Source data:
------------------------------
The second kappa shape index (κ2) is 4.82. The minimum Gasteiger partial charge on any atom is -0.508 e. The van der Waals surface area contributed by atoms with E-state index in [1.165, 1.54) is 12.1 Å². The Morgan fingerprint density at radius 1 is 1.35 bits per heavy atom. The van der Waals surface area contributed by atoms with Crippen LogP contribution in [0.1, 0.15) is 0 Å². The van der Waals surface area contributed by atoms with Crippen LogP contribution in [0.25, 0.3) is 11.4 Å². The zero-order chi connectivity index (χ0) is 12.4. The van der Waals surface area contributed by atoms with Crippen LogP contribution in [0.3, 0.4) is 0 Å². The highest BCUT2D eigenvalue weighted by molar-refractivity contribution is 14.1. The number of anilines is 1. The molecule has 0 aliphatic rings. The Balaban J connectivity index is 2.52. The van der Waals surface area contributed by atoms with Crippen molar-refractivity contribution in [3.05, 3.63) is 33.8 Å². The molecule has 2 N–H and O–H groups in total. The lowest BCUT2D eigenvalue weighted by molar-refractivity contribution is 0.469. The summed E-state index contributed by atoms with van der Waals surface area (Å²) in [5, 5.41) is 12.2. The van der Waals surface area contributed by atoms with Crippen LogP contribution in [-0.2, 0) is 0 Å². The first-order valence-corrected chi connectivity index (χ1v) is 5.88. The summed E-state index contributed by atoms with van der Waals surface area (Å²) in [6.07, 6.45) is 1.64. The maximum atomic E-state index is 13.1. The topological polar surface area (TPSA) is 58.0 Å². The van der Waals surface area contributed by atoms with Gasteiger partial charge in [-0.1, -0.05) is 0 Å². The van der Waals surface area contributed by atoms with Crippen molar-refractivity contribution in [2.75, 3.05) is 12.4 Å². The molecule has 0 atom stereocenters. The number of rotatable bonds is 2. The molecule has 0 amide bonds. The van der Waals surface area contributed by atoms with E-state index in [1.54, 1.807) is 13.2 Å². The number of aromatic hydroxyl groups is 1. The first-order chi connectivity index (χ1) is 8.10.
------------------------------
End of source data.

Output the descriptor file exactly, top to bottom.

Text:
The second kappa shape index (κ2) is 4.82. The minimum Gasteiger partial charge on any atom is -0.508 e. The van der Waals surface area contributed by atoms with E-state index in [1.165, 1.54) is 12.1 Å². The Morgan fingerprint density at radius 1 is 1.35 bits per heavy atom. The van der Waals surface area contributed by atoms with Crippen LogP contribution in [0.1, 0.15) is 0 Å². The van der Waals surface area contributed by atoms with Crippen LogP contribution in [0.25, 0.3) is 11.4 Å². The zero-order chi connectivity index (χ0) is 12.4. The van der Waals surface area contributed by atoms with Crippen LogP contribution in [0.3, 0.4) is 0 Å². The highest BCUT2D eigenvalue weighted by molar-refractivity contribution is 14.1. The number of anilines is 1. The molecule has 0 aliphatic rings. The Balaban J connectivity index is 2.52. The van der Waals surface area contributed by atoms with Crippen molar-refractivity contribution in [3.05, 3.63) is 33.8 Å². The molecule has 2 N–H and O–H groups in total. The lowest BCUT2D eigenvalue weighted by molar-refractivity contribution is 0.469. The summed E-state index contributed by atoms with van der Waals surface area (Å²) in [5, 5.41) is 12.2. The van der Waals surface area contributed by atoms with Crippen LogP contribution in [-0.2, 0) is 0 Å². The first-order valence-corrected chi connectivity index (χ1v) is 5.88. The summed E-state index contributed by atoms with van der Waals surface area (Å²) in [6.07, 6.45) is 1.64. The maximum atomic E-state index is 13.1. The topological polar surface area (TPSA) is 58.0 Å². The van der Waals surface area contributed by atoms with Gasteiger partial charge in [-0.1, -0.05) is 0 Å². The van der Waals surface area contributed by atoms with Crippen molar-refractivity contribution in [2.75, 3.05) is 12.4 Å². The molecule has 0 atom stereocenters. The number of rotatable bonds is 2. The molecule has 0 amide bonds. The van der Waals surface area contributed by atoms with E-state index in [1.54, 1.807) is 13.2 Å². The number of aromatic hydroxyl groups is 1. The first-order chi connectivity index (χ1) is 8.10.